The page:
Testing Your Strength and Endurance
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Testing Your Strength and Endurance

When you start an exercise program, you need to test more than the strength of your muscles. ItÂ’s also important to evaluate your cardiovascular fitness (on a stationary bike or treadmill, for example) as well as your flexibility.

These additional evaluations provide you with a more complete picture of your fitness instead of only looking at your level of strength. Record the following information in your fitness journal before you begin weight training:

  • Height
  • Weight
  • Resting heart rate
  • Blood pressure
  • Cholesterol levels
  • Waist measurement
  • Body composition
  • Body mass index
  • Blood glucose levels

All these factors give important metabolic indicators of your overall health. Recording the above information helps you track your progress and see proven, documented results, even when you may not be seeing your waistline decrease or biceps increase as quickly as you want. When you do a weight training program consistently, you’ll see improvement in three areas:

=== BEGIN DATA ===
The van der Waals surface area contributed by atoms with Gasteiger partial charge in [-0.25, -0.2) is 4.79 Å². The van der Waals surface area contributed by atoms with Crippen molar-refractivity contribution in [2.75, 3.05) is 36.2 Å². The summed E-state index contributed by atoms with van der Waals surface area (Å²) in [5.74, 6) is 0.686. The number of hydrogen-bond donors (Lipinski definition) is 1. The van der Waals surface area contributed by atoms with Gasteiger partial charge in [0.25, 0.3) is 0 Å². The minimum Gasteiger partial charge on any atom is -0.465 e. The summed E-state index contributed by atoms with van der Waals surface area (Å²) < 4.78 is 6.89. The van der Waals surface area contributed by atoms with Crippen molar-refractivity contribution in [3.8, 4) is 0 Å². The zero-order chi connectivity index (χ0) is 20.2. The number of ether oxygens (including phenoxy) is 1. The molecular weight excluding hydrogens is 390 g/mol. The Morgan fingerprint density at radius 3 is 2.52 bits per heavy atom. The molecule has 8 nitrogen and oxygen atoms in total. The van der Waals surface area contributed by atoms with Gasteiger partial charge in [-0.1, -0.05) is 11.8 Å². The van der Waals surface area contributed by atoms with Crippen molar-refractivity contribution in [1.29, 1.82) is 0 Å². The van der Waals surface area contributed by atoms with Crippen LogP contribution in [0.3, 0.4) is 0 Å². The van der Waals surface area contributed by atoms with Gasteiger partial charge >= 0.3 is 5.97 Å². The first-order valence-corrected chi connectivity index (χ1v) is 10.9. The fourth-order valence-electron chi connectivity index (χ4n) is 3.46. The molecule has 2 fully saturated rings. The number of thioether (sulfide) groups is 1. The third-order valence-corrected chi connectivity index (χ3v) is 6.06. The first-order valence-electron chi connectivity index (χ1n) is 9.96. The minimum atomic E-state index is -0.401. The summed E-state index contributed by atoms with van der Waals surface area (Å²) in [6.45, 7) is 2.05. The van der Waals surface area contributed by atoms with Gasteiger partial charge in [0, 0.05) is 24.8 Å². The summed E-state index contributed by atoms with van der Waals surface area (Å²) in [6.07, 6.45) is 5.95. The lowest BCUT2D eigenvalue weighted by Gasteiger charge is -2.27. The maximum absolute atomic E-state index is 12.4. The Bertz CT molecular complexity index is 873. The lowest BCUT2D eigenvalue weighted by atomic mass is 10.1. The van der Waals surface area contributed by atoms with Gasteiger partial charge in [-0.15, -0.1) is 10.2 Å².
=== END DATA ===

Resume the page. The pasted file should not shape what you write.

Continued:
• Body composition
  • Body mass index
  • Blood pressure

All three of these improvements reflect overall in your health. Most fitness facilities offer fitness assessments for their members for a fee. Some clubs include these assessments as part of your introductory membership package.Research studies tell us that being fit to lower your risk of disease and to improve your quality of life is more important than simply being thin. For example, in a landmark study conducted at the Cooper Institute of Research,people who were both fit and overweight had a lower risk of disease and greater longevity than people who were thin and inactive.

The term strength testing is somewhat of a misnomer. Strictly speaking, your strength refers to the maximum amount of weight that you can lift one time —also called your one-rep max. For example, if you squeeze out only one shoulder press with 45 pounds, that’s your one-rep max for that exercise. In general, it’s not such a hot idea to go around testing your one-rep maxes, especially if you’re a beginner. Some veterans like to go all out sometimes,but they typically test their one-rep max for just one or two exercises in a given workout. Pushing to the max places a lot of stress on your body parts and can cause extreme muscle soreness even in experienced weight lifters.

A safe alternative to testing all-out muscle strength is testing your muscular endurance; you use a lighter-than-max weight and perform as many repetitions as you can. Most health clubs choose to do this type of testing. You can safely test your muscular endurance at home, too.

A lot of people set goals. Many of them even set realistic ones. But too often,people don’t fulfill their ambitions — for many reasons. Researchers have studied why this process is so difficult for people and identified strategies that ensure greater success.

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Comments (1)

Good tips to maintain health.